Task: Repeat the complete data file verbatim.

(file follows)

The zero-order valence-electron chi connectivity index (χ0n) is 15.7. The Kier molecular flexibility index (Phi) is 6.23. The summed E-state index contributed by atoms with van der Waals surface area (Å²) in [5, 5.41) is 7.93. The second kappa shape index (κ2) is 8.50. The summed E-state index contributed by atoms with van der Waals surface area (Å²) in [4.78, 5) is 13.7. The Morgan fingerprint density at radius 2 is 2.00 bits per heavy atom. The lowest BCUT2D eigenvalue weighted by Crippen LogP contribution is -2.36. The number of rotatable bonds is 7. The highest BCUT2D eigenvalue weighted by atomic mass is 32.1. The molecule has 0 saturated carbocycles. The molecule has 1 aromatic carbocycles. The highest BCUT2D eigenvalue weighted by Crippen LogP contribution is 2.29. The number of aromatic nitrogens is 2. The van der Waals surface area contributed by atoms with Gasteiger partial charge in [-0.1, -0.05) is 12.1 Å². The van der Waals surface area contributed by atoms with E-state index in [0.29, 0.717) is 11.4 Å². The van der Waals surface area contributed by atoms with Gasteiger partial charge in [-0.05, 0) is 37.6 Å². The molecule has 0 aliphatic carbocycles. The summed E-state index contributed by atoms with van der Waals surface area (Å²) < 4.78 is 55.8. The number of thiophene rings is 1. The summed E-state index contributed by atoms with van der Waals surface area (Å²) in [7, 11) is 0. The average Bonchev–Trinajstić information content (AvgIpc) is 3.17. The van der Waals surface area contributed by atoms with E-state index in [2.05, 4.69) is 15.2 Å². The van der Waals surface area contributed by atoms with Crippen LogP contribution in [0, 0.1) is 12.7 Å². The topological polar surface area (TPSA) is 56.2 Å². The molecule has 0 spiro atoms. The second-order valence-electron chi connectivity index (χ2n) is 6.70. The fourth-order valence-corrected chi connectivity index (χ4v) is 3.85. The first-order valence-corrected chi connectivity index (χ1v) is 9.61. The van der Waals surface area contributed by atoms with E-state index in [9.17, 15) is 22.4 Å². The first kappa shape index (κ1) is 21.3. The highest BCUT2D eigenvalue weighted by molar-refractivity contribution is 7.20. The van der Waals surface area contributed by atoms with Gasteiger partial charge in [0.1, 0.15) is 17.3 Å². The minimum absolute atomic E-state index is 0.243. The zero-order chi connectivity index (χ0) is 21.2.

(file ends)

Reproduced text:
The zero-order valence-electron chi connectivity index (χ0n) is 15.7. The Kier molecular flexibility index (Phi) is 6.23. The summed E-state index contributed by atoms with van der Waals surface area (Å²) in [5, 5.41) is 7.93. The second kappa shape index (κ2) is 8.50. The summed E-state index contributed by atoms with van der Waals surface area (Å²) in [4.78, 5) is 13.7. The Morgan fingerprint density at radius 2 is 2.00 bits per heavy atom. The lowest BCUT2D eigenvalue weighted by Crippen LogP contribution is -2.36. The number of rotatable bonds is 7. The highest BCUT2D eigenvalue weighted by atomic mass is 32.1. The molecule has 0 saturated carbocycles. The molecule has 1 aromatic carbocycles. The highest BCUT2D eigenvalue weighted by Crippen LogP contribution is 2.29. The number of aromatic nitrogens is 2. The van der Waals surface area contributed by atoms with Gasteiger partial charge in [-0.1, -0.05) is 12.1 Å². The van der Waals surface area contributed by atoms with E-state index in [0.29, 0.717) is 11.4 Å². The van der Waals surface area contributed by atoms with Gasteiger partial charge in [-0.05, 0) is 37.6 Å². The molecule has 0 aliphatic carbocycles. The summed E-state index contributed by atoms with van der Waals surface area (Å²) < 4.78 is 55.8. The number of thiophene rings is 1. The summed E-state index contributed by atoms with van der Waals surface area (Å²) in [7, 11) is 0. The average Bonchev–Trinajstić information content (AvgIpc) is 3.17. The van der Waals surface area contributed by atoms with E-state index in [2.05, 4.69) is 15.2 Å². The van der Waals surface area contributed by atoms with Crippen LogP contribution in [0, 0.1) is 12.7 Å². The topological polar surface area (TPSA) is 56.2 Å². The molecule has 0 spiro atoms. The second-order valence-electron chi connectivity index (χ2n) is 6.70. The fourth-order valence-corrected chi connectivity index (χ4v) is 3.85. The first-order valence-corrected chi connectivity index (χ1v) is 9.61. The van der Waals surface area contributed by atoms with E-state index in [9.17, 15) is 22.4 Å². The first kappa shape index (κ1) is 21.3. The highest BCUT2D eigenvalue weighted by molar-refractivity contribution is 7.20. The van der Waals surface area contributed by atoms with Gasteiger partial charge in [0.1, 0.15) is 17.3 Å². The minimum absolute atomic E-state index is 0.243. The zero-order chi connectivity index (χ0) is 21.2.